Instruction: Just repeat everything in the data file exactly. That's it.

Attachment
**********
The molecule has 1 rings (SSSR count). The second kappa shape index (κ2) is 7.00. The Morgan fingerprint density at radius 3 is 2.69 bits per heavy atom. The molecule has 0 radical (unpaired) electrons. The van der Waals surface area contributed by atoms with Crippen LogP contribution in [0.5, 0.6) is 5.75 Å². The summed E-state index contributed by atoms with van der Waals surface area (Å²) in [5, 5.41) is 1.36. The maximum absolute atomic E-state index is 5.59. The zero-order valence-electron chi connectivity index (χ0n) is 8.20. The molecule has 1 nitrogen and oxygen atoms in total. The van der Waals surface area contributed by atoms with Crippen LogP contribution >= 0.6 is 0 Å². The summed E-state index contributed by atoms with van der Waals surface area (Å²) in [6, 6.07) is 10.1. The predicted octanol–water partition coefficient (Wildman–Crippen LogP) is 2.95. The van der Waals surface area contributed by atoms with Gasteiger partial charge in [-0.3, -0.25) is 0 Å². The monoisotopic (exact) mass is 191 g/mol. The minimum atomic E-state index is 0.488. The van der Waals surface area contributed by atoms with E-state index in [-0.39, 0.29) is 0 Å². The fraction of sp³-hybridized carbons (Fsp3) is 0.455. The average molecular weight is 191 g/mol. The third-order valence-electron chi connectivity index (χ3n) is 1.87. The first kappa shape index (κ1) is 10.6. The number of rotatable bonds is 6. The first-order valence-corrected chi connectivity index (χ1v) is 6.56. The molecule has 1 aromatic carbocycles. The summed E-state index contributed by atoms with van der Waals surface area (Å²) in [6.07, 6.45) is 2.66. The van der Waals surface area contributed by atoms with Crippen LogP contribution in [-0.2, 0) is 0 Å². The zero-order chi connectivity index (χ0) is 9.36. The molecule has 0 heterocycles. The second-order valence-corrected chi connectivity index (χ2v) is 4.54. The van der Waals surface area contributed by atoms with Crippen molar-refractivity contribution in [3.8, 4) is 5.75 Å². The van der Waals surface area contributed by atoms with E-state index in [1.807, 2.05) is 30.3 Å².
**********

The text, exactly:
The molecule has 1 rings (SSSR count). The second kappa shape index (κ2) is 7.00. The Morgan fingerprint density at radius 3 is 2.69 bits per heavy atom. The molecule has 0 radical (unpaired) electrons. The van der Waals surface area contributed by atoms with Crippen LogP contribution in [0.5, 0.6) is 5.75 Å². The summed E-state index contributed by atoms with van der Waals surface area (Å²) in [5, 5.41) is 1.36. The maximum absolute atomic E-state index is 5.59. The zero-order valence-electron chi connectivity index (χ0n) is 8.20. The molecule has 1 nitrogen and oxygen atoms in total. The van der Waals surface area contributed by atoms with Crippen LogP contribution >= 0.6 is 0 Å². The summed E-state index contributed by atoms with van der Waals surface area (Å²) in [6, 6.07) is 10.1. The predicted octanol–water partition coefficient (Wildman–Crippen LogP) is 2.95. The van der Waals surface area contributed by atoms with Gasteiger partial charge in [-0.3, -0.25) is 0 Å². The monoisotopic (exact) mass is 191 g/mol. The minimum atomic E-state index is 0.488. The van der Waals surface area contributed by atoms with E-state index in [-0.39, 0.29) is 0 Å². The fraction of sp³-hybridized carbons (Fsp3) is 0.455. The average molecular weight is 191 g/mol. The third-order valence-electron chi connectivity index (χ3n) is 1.87. The first kappa shape index (κ1) is 10.6. The number of rotatable bonds is 6. The first-order valence-corrected chi connectivity index (χ1v) is 6.56. The molecule has 1 aromatic carbocycles. The summed E-state index contributed by atoms with van der Waals surface area (Å²) in [6.07, 6.45) is 2.66. The van der Waals surface area contributed by atoms with Crippen LogP contribution in [-0.2, 0) is 0 Å². The zero-order chi connectivity index (χ0) is 9.36. The molecule has 0 heterocycles. The second-order valence-corrected chi connectivity index (χ2v) is 4.54. The van der Waals surface area contributed by atoms with Crippen molar-refractivity contribution in [3.8, 4) is 5.75 Å². The van der Waals surface area contributed by atoms with E-state index in [1.807, 2.05) is 30.3 Å².